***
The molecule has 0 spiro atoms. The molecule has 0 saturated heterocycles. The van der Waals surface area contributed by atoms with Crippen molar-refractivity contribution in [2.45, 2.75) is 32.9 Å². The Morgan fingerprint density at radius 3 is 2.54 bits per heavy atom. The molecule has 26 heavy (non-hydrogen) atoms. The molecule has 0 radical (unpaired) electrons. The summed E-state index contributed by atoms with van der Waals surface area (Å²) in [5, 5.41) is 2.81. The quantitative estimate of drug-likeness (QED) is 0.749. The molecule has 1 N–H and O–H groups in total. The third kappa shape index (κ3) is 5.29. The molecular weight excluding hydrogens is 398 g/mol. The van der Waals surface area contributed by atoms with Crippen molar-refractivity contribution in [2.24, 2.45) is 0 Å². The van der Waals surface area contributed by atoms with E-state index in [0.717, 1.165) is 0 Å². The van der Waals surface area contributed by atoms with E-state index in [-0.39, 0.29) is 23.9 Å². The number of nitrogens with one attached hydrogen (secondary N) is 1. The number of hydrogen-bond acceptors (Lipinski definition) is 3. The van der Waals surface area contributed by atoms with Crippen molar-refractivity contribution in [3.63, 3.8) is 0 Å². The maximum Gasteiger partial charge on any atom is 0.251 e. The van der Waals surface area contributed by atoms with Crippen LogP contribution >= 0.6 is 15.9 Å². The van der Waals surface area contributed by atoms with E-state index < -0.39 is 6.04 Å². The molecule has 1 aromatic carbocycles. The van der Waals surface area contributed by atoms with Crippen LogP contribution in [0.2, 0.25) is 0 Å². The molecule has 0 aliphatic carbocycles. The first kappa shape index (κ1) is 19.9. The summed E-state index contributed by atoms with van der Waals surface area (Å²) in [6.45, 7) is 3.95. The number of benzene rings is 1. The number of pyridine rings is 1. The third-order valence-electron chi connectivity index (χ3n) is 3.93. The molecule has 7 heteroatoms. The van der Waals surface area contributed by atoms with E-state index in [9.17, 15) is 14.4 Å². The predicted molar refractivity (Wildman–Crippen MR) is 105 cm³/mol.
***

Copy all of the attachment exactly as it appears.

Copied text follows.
The molecule has 0 spiro atoms. The molecule has 0 saturated heterocycles. The van der Waals surface area contributed by atoms with Crippen molar-refractivity contribution in [2.45, 2.75) is 32.9 Å². The Morgan fingerprint density at radius 3 is 2.54 bits per heavy atom. The molecule has 26 heavy (non-hydrogen) atoms. The molecule has 0 radical (unpaired) electrons. The summed E-state index contributed by atoms with van der Waals surface area (Å²) in [5, 5.41) is 2.81. The quantitative estimate of drug-likeness (QED) is 0.749. The molecule has 1 N–H and O–H groups in total. The third kappa shape index (κ3) is 5.29. The molecular weight excluding hydrogens is 398 g/mol. The van der Waals surface area contributed by atoms with Crippen molar-refractivity contribution in [2.24, 2.45) is 0 Å². The van der Waals surface area contributed by atoms with E-state index in [0.717, 1.165) is 0 Å². The van der Waals surface area contributed by atoms with E-state index in [-0.39, 0.29) is 23.9 Å². The number of nitrogens with one attached hydrogen (secondary N) is 1. The number of hydrogen-bond acceptors (Lipinski definition) is 3. The van der Waals surface area contributed by atoms with Crippen molar-refractivity contribution in [3.63, 3.8) is 0 Å². The maximum Gasteiger partial charge on any atom is 0.251 e. The van der Waals surface area contributed by atoms with Crippen LogP contribution >= 0.6 is 15.9 Å². The van der Waals surface area contributed by atoms with E-state index < -0.39 is 6.04 Å². The molecule has 1 aromatic carbocycles. The van der Waals surface area contributed by atoms with Crippen LogP contribution in [0.2, 0.25) is 0 Å². The molecule has 0 aliphatic carbocycles. The first kappa shape index (κ1) is 19.9. The summed E-state index contributed by atoms with van der Waals surface area (Å²) in [6.45, 7) is 3.95. The number of benzene rings is 1. The number of pyridine rings is 1. The third-order valence-electron chi connectivity index (χ3n) is 3.93. The molecule has 7 heteroatoms. The van der Waals surface area contributed by atoms with E-state index in [9.17, 15) is 14.4 Å². The predicted molar refractivity (Wildman–Crippen MR) is 105 cm³/mol.